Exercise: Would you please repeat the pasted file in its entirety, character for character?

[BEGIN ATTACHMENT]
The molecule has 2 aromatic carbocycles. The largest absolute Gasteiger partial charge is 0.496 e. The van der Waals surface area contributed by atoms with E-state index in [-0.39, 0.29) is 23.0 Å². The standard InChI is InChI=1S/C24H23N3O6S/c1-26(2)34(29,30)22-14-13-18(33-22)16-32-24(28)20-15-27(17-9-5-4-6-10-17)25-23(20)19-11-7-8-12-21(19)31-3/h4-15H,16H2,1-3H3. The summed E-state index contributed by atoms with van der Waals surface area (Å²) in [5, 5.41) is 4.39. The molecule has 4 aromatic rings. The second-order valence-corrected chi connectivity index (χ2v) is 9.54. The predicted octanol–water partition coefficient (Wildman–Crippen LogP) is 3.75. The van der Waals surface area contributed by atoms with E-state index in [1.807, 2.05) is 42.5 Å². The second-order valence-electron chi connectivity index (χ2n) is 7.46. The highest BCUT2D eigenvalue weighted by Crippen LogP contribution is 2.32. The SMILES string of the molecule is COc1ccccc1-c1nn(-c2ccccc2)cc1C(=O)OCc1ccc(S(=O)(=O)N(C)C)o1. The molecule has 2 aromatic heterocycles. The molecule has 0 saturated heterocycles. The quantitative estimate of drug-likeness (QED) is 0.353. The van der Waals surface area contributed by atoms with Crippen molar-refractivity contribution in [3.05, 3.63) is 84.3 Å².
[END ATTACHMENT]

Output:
The molecule has 2 aromatic carbocycles. The largest absolute Gasteiger partial charge is 0.496 e. The van der Waals surface area contributed by atoms with E-state index in [-0.39, 0.29) is 23.0 Å². The standard InChI is InChI=1S/C24H23N3O6S/c1-26(2)34(29,30)22-14-13-18(33-22)16-32-24(28)20-15-27(17-9-5-4-6-10-17)25-23(20)19-11-7-8-12-21(19)31-3/h4-15H,16H2,1-3H3. The summed E-state index contributed by atoms with van der Waals surface area (Å²) in [5, 5.41) is 4.39. The molecule has 4 aromatic rings. The second-order valence-corrected chi connectivity index (χ2v) is 9.54. The predicted octanol–water partition coefficient (Wildman–Crippen LogP) is 3.75. The van der Waals surface area contributed by atoms with E-state index in [1.807, 2.05) is 42.5 Å². The second-order valence-electron chi connectivity index (χ2n) is 7.46. The highest BCUT2D eigenvalue weighted by Crippen LogP contribution is 2.32. The SMILES string of the molecule is COc1ccccc1-c1nn(-c2ccccc2)cc1C(=O)OCc1ccc(S(=O)(=O)N(C)C)o1. The molecule has 2 aromatic heterocycles. The molecule has 0 saturated heterocycles. The quantitative estimate of drug-likeness (QED) is 0.353. The van der Waals surface area contributed by atoms with Crippen molar-refractivity contribution in [3.05, 3.63) is 84.3 Å².